Don't stop, thinking about tomorrow,
Don't stop, it'll soon be here,
It'll be, better than before,
Yesterday's gone, yesterday's gone.
Don't you look back.


Dark Daily: In Sydney, Australia, Medical Laboratory Professionals Gather to Explore Disruptive Forces in Healthcare and How Labs Are Using Innovation and New Leadership Approaches to Successfully Transition to Value-Based Care

CSTM blogs - I will remember you:
Canada's Krever Inquiry

Life as a blood eater

Quality System Essentials (in brief)

Kotsis SV, Chung KC. Application of the "see one, do one, teach one" concept in surgical training. Plast Reconstr Surg. 2013 May;131(5):1194-201. 

Saturday, October 22, 2016

The Boxer (Musings on lies & jests in the blood industry)

Updated: 23 Oct. 2016

This blog, takes its theme from items in October's 'New on TraQ' and posts on my @transfusionnews Twitter account.

The title is from a 1969 ditty by Simon and Garfunkel.

For readers who choose not to read the full blog and to peak your curiosity, here is the executive version. The blog focuses on blood donor plasma, but not in the usual way I've blogged about plasma in the past. October's blog aims to

  • Showcase hypocrisy in the USA's not-for-profit blood industry, specifically the approach of community blood centers to blood donation;
  • Stimulate you to think about how your country's blood donor system operates and why national differences exist;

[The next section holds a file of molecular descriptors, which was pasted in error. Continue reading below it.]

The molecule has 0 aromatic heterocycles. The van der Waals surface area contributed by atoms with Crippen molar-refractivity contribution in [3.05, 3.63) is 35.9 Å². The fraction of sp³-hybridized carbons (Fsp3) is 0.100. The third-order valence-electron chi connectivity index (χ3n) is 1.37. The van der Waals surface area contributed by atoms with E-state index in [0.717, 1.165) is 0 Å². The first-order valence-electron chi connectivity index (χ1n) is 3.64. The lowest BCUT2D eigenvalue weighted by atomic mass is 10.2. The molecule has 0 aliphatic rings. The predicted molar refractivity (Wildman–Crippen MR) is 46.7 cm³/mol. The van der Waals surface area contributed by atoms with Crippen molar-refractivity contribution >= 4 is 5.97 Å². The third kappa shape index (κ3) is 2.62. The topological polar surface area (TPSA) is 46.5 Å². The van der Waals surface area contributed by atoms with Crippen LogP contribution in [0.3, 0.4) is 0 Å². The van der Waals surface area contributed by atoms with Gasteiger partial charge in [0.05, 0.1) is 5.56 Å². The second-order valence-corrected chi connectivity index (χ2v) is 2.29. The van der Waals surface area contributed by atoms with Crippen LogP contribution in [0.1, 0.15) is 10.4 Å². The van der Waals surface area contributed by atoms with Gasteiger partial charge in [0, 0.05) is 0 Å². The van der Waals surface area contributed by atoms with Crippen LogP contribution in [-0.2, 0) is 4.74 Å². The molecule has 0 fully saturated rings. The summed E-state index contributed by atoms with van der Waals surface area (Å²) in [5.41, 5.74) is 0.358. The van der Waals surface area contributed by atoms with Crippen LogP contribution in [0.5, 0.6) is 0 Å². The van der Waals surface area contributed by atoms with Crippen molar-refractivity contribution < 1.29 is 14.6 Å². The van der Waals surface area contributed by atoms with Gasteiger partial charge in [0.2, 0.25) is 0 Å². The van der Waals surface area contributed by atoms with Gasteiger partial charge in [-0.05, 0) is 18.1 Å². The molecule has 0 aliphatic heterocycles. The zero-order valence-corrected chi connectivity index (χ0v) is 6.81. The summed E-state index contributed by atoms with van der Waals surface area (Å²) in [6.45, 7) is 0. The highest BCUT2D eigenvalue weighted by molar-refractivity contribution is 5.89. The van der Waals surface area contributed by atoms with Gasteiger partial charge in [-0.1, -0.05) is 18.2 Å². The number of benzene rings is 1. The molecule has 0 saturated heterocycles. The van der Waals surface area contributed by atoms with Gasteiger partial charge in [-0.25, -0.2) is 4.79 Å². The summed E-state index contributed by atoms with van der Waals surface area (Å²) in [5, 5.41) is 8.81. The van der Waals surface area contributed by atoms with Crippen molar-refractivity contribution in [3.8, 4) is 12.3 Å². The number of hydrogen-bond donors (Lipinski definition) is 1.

• Interest you in reading at least the 'juicier tidbits' in Canadian Blood Services' 2015-16 Annual Report.
In the USA you can donate plasma twice a week. The FDA allows 2 donations within a 7-day period, with at least 2 days between donations.

The main ways to donate plasma include

  • Commercial paid-plasma centers like  Biotest, CSL, Grifols (Canadian Blood Services plasma protein products supplier), OctaPharma, and more. 
    • They tell donors they are saving lives as opposed to admitting, 'We're exploiting you poor folks who need extra cash so we can make mega-bucks'.
  • 600 America's Blood Centers (ABC), who collect nearly 50% of the blood supply, of which the sole non-US member is Canada's Héma-Québec (where paying for plasma is illegal);
  • American Red Cross (ARC), which collects and processes about 40% of the USA's blood supply.
So far as I can tell (please correct me if I'm wrong), plasma collection in the USA is roughly as follows:

1. Paid-plasma centers offer donors varying amounts of money, but not directly (no direct cash payments, which might make it seem like 'filthy lucre' for selling a body tissue). 

Payment is via a card similar to a debit card. And some have cutesy loyalty programs. Examples:
2. ABC non-profit community blood centers like Blood Centers of the Pacific stress that volunteer blood donors provide a safer blood supply. 

Unsaid is that volunteers are safer than paid donors only for blood components such as red cells, platelets, and plasma (not plasma protein products, which, besides donor screening and testing, undergo many steps to make them safer, e.g., plasma quarantine, technology to inactivate viruses, and purification steps).  At least that's the theory based on evidence to date.

But all such centers offer an incredible amount of what they call 'swag' (products given away free, typically for promotional purposes). For example, Blood Centers of the Pacific's 'swag' for donating plasma. 

So what can Hero Reward Points get you? Quite a bit (and they apply to all donation types, not just plasma).

  • For example 1,600 Points for your first plasma donation earns a $25 Shopping eGift Card. 
  • Each successive donation earns 600 points. At two/week potential earnings can amount to 4800 pts/month or three $25 eGift cards.